pitchpitch2 ●○○ verb 1 throw [transitive always + adverb/preposition]THROW to throw something with a lot of force, often aiming carefully She crumpled up the page and pitched it into the fire.► see thesaurus at throw2 ball games a) [intransitive, transitive]DSB to aim and throw a ball in baseballpitch to Stanton pitched to two batters in the ninth inning. b) [intransitive]DSCDSG if a ball pitches in cricket or golf, it hits the ground c) [transitive]DSG to hit the ball in a high curve in golf d) [transitive]DSC to make the ball hit the ground when you are bowling in cricket3 fall [intransitive, transitive always + adverb/preposition]FALL to fall or be moved suddenly in a particular direction, or to make someone or something do thispitch (somebody/something) forward/backward/over etc She slipped and pitched forward onto the ground.pitch somebody/something into/onto/through etc something Without a seat belt, you can easily be pitched right through the windscreen.4 ship/plane [intransitive]TTATTW if a ship or an aircraft pitches, it moves up and down in an uncontrolled way with the movement of the water or air → roll2(4), → yaw5 set a level [transitive] a) CLEAR/EASY TO UNDERSTANDto set a speech, examination, explanation etc at a particular level of difficultypitch something at a high level/the right level etc You have to pitch your writing at the right level. Some questions were pitched too high for intermediate students. b) COST British English to set prices at a particular levelbe pitched at something Room rates are pitched at £69 for a single. Grammar Pitch is often passive in this meaning.6 aim product [transitive] to aim a product at a particular type of organization, group of people etc, or to describe it in a particular way, in order to sell itbe pitched at somebody/something The new machine will be pitched at users in the hotel and air reservation business.be pitched as something It is pitched as a cheaper alternative to other workstations. Grammar Pitch is usually passive in this meaning.7 business deals [intransitive, transitive] informalSELL to try to persuade someone to do business with you, buy something etcpitch for business/contracts/custom etc Booksellers are keen to pitch for school business.pitch to For many companies, pitching to investors has become almost a full-time job. sales reps pitching new gadgets8 voice/music [transitive always + adverb/preposition]CSAPM if you pitch your voice or another sound at a particular level, the sound is produced at that levelpitch something high/low etc Her voice is pitched a little too high. → high-pitched, low-pitched9 → pitch a tent/pitch camp10 slope [intransitive always + adverb/preposition]HORIZONTAL to slope downpitch gently/steeply etc The roof pitches sharply to the rear of the house. → pitched11 → pitch somebody a line → pitch in → pitch into somebody/something → pitch up→ See Verb table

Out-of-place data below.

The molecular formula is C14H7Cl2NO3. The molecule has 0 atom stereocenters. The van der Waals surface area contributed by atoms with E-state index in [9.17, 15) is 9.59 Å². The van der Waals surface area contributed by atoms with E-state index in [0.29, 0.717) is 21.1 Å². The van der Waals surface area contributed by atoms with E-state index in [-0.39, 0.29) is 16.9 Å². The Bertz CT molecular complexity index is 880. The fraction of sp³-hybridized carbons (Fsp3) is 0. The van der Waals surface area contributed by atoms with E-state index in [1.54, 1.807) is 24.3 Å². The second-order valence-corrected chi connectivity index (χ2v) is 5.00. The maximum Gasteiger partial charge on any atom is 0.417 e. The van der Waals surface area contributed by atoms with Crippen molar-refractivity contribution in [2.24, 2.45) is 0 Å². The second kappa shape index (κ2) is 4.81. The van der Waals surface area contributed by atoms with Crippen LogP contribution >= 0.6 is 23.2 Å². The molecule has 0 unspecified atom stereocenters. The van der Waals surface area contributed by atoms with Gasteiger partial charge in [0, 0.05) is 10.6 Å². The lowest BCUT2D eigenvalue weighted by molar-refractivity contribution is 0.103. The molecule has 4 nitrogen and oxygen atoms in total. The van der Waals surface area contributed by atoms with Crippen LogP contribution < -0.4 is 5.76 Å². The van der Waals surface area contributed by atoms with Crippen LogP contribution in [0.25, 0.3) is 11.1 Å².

Examples from the Corpuspitch• Ryan pitched a curve ball which easily beat the batter.• Swing low, sweet Chariot is left unaccompanied, but that involves a disturbing oddity of pitching at the start.• Johnny learned to pitch by aiming at a target his Dad had painted on the side of the garage.• A sudden gust of wind pitched him off the ledge and he was left hanging by his safety rope.• Tod pitched his coat onto the sofa and ran toward the kitchen.• I hear Aubrey pitching his voice above the hubbub: engines; horns; bicycle bells.• I have come home and there is not left me a place on which to pitch my lodge.• Seawitch tugged at her line again, pitching on the rising swell.• Phil Niekro pitched on two division winners.• Two of the crew were pitched overboard when a big wave hit their ship.• Steinbach will have his hands full with a pitching staff fresh out of the box.• All too often you pitch the ball short, catch the slope and finish back on the lower layer.• She pitched the ball to the little boy.• The investment was pitched to parents as a safe way to deal with rising college costs.• Stanton pitched to two batters in the ninth inning.pitch to• Gardner writes that most successful political speeches are pitched to a five-year-old's level.pitch (somebody/something) forward/backward/over etc• Chapman recalled his players from the pitch.• Immediately the howling wind caught him, nearly pitching him over.• Instead, the pitch was taken over by massed Southend fans demanding the resignation of chairman Vic Jobson.• As he did so, the stick jerked between Angela's legs and pitched her forward, head first.• In the process, she accidentally pitched her friend over the cliff.• He plunged through the open door and pitched the parcel over the heads of the crowd into the middle of the road.• The Land Rover was pitching and rolling over the southern brow like a small seagoing craft.• If you found the opening pitch a bit over the top, the follow-up would gross you out completely.pitch for business/contracts/custom etc• It helps to avoid potential conflicts of interest, but equally it has pitched for business against its parent - and won.pitch gently/steeply etc• From there, I increased pitch gently to pull the thousand-pound mule into the air.